3) I’ll tell you what do we do. We have SPC chats. The control limits gives you what we could call the “assumed” proecess average and process standard deviation, and you test the process data against those limits. Periodically (for example, monthly) we take the last chart from each process and compute Xbarbar, S(within), S(total), Cp, Cpk, Pp and Ppk. Then we plot three charts in a time seriers, where each point is one month. In one chart we plot Cp(assumed), Cp(computed for this last chart) and the 95% confidence interval for that computed Cp. While the control limits are not changed, Cp(assumed) shows a stright horizontal line. Typically, Cp(computed) will oscilate arround Cp(assumed) due to sampling variation, and Cp(assumed) will be inside the confidence interval for Cp(computed), meaning that the difference between Cp(computed) and Cp(assumed) is not unexpectable. If you see a trend or Cp(assumed) falls outside the confidence interval, then it is time to question whetther the process has changed and it is time to recalculate the limits. That would be not a problem. Of course that the goal is that the process improves, so you want to see the trend and recalculate the limits. By the way, we are now thinking to add the Pp plot on the same chart. Exactly the same chart we plot for Cpk. Comparing the Cp and Cpk chart you can see if process location is an issue or not. The third chart is for S. We plot S(within), S(total) and S(assumed). Again, as long as you don’t change the control limits S(assumed) is an horizontal stright line. In a stable process with the control limits well calculated, S(within) an S(total) will both independently oscilate arrond S(assumed), but the typical case is that you have S(within) oscilating arround S(assumed) and S(total) is somewhere higher and with a down trend as special cases are being eliminated.
    4) How do you use that information? Is Ppk (customer satisfaction) good enough? If yes, that’s it. Go for “continous improvement” but this process will not be a priority, unless you had not a worse case to work on. If not Why? Is Pp good enough? If yes, center the process to get a good Ppk (if it can be centered, of course). If not, is Cp good enough? If yes, then work on special variation. Use SPC to find and eliminate one by one the special causes of variation. That typically requires “local actions” that can be made by operators and supervisors. If not, then the system is not capable of meeting the required level of customer satisfaction. Centering the process and eliminating special causes will help, but you will not reach the desired level. The system must be improved, what my mean for example to buy a new machine or overhaul and/or upgrade the existing one, to change the process specifications, to change the product specification (a tolerance, a material), or just to use a differnt process (for example, grinding instead of turning). This typically requires management action, and is not something an operator can handle. In any way, once the action plan is stated monitor the effectiveness and make tha adjustments to the control limits as needed.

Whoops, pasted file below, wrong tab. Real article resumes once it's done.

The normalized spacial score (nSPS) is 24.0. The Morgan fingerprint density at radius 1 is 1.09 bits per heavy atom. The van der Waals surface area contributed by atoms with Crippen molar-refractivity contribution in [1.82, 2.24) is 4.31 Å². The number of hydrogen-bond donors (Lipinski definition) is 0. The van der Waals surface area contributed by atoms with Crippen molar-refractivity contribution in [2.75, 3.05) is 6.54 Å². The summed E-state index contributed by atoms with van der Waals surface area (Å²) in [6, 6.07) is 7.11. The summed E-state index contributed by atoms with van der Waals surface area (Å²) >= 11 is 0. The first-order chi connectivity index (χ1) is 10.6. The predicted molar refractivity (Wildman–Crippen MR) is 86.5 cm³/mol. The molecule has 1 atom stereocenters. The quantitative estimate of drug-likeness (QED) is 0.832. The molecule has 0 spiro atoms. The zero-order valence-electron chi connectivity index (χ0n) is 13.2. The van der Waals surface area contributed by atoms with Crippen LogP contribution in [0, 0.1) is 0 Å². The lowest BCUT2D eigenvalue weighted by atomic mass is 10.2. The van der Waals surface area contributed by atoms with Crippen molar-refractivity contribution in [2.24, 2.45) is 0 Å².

So, what to report? Cpk or Ppk? I go for Both. They show differnet things and the comparison between them can be enlightening.

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    #88794

    Gabriel
    Participant

    “The A.I.A.G. SPC manual shows Cpk being calculated using (R-bar/d-sub-2 ). Are you suggesting that we can calculate Cpk using (S-bar/c-sub-4)?”
    Than’s wrong. AIAG’s SPC manual states to calculate Cpk using the estimation of the inherent process variation which can be Rbar/d2 or Sbar/c4. See pages 67, 79 and 80, and don’t let the word “Typically” used on page 80 confuse you.
    If you undo the thread, you will find that “Cp” is “capability index defined as the tolerance width divided by the process capability”, that the “process capability” is “the 6 sigma range of the inherent process variation”, and that the “inherent porcess variation” is “the portion of process variation due to common causes only that can be ESTIMATED by Rbar/d2 or Sbar/c4. Once you put one of them, it is an just estimation and not the real “inherent process variation”, from which you can get just an estimation of the process capability, and from which you can get just an estimation of the process capability index Cpk. So the definition of Cpk does not change, it’s just the way of estimating it what changes. Then I don’t agree that different ways of estimating the same things should lead to a different names of the thing itself.